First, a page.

In addition to the short story, each installment contains a puzzle to solve that extends past the virtual pages, leading to a piece of the meta-puzzle. In Sins of Temptation, for instance, readers are asked to explore Tobias “Tobit” Fanshaw’s website. As the nephew of the recently deceased author featured in Sins of Temptation, Tobit shares his uncle’s fascination with the occult and symbology, reminding us that it’s still possible to build websites on Angelfire.com and serving as a helpful reference point for the many symbols referenced throughout The Descent.
One nice feature about going through the puzzle-solving experience on the Kobo device is its Book Stats section, which allows readers to share their thoughts on the short story, and collaborate on the puzzles or, alternatively, to hide spoilers and proceed on their own. While no one has taken advantage of these features yet due to the competitive nature of this contest, it remains a useful feature as non-competitive narrative puzzle books like Mike Selinker’s Maze of Games and Andrea Phillips’ The Daring Adventures of Captain Lucy Smokeheart become more common.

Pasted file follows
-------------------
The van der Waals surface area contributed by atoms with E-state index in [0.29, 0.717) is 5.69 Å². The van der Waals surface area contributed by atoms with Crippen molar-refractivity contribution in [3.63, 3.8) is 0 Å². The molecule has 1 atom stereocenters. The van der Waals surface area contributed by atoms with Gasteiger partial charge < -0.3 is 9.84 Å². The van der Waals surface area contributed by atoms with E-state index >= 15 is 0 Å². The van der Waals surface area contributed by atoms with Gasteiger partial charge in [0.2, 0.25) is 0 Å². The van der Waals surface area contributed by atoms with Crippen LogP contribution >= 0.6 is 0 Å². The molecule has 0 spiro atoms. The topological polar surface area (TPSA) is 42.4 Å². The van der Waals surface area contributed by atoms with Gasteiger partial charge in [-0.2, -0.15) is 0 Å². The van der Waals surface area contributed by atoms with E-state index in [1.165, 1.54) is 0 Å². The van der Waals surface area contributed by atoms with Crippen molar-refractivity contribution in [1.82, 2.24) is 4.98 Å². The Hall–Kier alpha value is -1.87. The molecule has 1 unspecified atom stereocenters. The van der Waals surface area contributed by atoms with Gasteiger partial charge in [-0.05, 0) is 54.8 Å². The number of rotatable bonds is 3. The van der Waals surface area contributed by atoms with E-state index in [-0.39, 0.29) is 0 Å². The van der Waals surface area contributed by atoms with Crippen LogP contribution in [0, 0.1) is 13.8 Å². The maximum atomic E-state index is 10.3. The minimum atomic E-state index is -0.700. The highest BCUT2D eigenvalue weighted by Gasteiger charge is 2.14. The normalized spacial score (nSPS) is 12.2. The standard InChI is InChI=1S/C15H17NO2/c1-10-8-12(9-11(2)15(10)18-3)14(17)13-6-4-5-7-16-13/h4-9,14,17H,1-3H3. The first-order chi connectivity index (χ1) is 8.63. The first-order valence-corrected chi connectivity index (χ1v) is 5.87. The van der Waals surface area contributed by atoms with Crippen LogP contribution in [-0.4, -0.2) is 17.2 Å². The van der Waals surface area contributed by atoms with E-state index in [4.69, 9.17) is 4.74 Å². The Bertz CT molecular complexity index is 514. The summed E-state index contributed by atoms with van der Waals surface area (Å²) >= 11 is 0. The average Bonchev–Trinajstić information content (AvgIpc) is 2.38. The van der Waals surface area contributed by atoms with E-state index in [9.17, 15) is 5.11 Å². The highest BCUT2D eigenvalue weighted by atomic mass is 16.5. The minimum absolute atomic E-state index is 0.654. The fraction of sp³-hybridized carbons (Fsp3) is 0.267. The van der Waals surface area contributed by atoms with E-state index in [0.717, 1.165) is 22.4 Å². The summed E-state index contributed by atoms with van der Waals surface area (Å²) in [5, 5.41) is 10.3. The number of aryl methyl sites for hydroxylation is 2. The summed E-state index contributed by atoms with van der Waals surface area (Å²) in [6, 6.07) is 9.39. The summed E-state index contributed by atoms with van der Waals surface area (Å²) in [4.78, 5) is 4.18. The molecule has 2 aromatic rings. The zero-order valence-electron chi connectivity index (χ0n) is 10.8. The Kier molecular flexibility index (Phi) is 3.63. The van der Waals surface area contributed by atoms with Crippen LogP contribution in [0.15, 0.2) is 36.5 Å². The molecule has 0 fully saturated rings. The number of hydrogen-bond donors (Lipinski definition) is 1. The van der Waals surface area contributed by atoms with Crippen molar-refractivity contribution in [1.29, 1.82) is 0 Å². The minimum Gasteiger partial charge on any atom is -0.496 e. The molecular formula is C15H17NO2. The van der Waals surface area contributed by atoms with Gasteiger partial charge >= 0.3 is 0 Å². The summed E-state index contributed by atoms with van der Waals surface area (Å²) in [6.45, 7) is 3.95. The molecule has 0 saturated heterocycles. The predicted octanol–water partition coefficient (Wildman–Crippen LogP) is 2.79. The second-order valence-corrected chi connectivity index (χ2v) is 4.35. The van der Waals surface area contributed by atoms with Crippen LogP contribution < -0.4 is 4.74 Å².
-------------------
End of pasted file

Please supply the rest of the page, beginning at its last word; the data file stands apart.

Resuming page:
Once the final short story is released on May 9, players will have enough information to locate and solve the final puzzle by unearthing a secret webpage with a submission form. The first to complete all the puzzles will receive the cash prize and signed Kobo eReader. The next four qualifying players to finish will also receive a signed eReader, along with $100 CAD online credit to their Kobo account. Players are required to have all three free stories in their Kobo library to be eligible to win.